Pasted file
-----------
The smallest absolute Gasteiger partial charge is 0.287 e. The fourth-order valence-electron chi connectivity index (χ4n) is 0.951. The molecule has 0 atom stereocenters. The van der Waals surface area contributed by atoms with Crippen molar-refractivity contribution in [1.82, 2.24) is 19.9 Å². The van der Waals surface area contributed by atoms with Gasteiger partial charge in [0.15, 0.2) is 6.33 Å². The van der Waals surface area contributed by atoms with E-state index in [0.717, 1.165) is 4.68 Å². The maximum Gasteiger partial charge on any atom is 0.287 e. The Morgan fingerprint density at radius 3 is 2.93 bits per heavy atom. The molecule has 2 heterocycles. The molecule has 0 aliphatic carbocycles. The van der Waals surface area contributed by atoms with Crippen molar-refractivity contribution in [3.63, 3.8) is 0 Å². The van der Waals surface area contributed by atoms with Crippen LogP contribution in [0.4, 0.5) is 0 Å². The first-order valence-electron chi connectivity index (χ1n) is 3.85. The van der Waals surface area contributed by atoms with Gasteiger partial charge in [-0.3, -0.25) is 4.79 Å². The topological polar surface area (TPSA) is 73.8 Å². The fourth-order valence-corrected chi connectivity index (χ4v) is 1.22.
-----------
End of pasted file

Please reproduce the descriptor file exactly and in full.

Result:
The smallest absolute Gasteiger partial charge is 0.287 e. The fourth-order valence-electron chi connectivity index (χ4n) is 0.951. The molecule has 0 atom stereocenters. The van der Waals surface area contributed by atoms with Crippen molar-refractivity contribution in [1.82, 2.24) is 19.9 Å². The van der Waals surface area contributed by atoms with Gasteiger partial charge in [0.15, 0.2) is 6.33 Å². The van der Waals surface area contributed by atoms with E-state index in [0.717, 1.165) is 4.68 Å². The maximum Gasteiger partial charge on any atom is 0.287 e. The Morgan fingerprint density at radius 3 is 2.93 bits per heavy atom. The molecule has 2 heterocycles. The molecule has 0 aliphatic carbocycles. The van der Waals surface area contributed by atoms with Crippen molar-refractivity contribution in [3.63, 3.8) is 0 Å². The van der Waals surface area contributed by atoms with Crippen LogP contribution in [0.4, 0.5) is 0 Å². The first-order valence-electron chi connectivity index (χ1n) is 3.85. The van der Waals surface area contributed by atoms with Gasteiger partial charge in [-0.3, -0.25) is 4.79 Å². The topological polar surface area (TPSA) is 73.8 Å². The fourth-order valence-corrected chi connectivity index (χ4v) is 1.22.